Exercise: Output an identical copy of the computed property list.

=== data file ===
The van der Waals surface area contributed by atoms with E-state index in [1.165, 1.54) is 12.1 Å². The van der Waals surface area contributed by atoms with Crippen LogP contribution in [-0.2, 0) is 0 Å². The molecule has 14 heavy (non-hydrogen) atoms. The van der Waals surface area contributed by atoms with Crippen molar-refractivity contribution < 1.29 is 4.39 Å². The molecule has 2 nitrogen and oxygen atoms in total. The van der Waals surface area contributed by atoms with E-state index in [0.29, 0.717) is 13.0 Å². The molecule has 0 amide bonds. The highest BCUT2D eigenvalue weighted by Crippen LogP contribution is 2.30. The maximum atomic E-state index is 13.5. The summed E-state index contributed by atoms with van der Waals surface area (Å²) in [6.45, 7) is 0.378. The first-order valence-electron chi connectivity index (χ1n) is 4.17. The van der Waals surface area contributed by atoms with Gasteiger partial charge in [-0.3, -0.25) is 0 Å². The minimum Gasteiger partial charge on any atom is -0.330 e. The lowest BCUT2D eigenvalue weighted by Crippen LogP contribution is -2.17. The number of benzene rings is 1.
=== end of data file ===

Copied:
The van der Waals surface area contributed by atoms with E-state index in [1.165, 1.54) is 12.1 Å². The van der Waals surface area contributed by atoms with Crippen LogP contribution in [-0.2, 0) is 0 Å². The molecule has 14 heavy (non-hydrogen) atoms. The van der Waals surface area contributed by atoms with Crippen molar-refractivity contribution < 1.29 is 4.39 Å². The molecule has 2 nitrogen and oxygen atoms in total. The van der Waals surface area contributed by atoms with E-state index in [0.29, 0.717) is 13.0 Å². The molecule has 0 amide bonds. The highest BCUT2D eigenvalue weighted by Crippen LogP contribution is 2.30. The maximum atomic E-state index is 13.5. The summed E-state index contributed by atoms with van der Waals surface area (Å²) in [6.45, 7) is 0.378. The first-order valence-electron chi connectivity index (χ1n) is 4.17. The van der Waals surface area contributed by atoms with Gasteiger partial charge in [-0.3, -0.25) is 0 Å². The minimum Gasteiger partial charge on any atom is -0.330 e. The lowest BCUT2D eigenvalue weighted by Crippen LogP contribution is -2.17. The number of benzene rings is 1.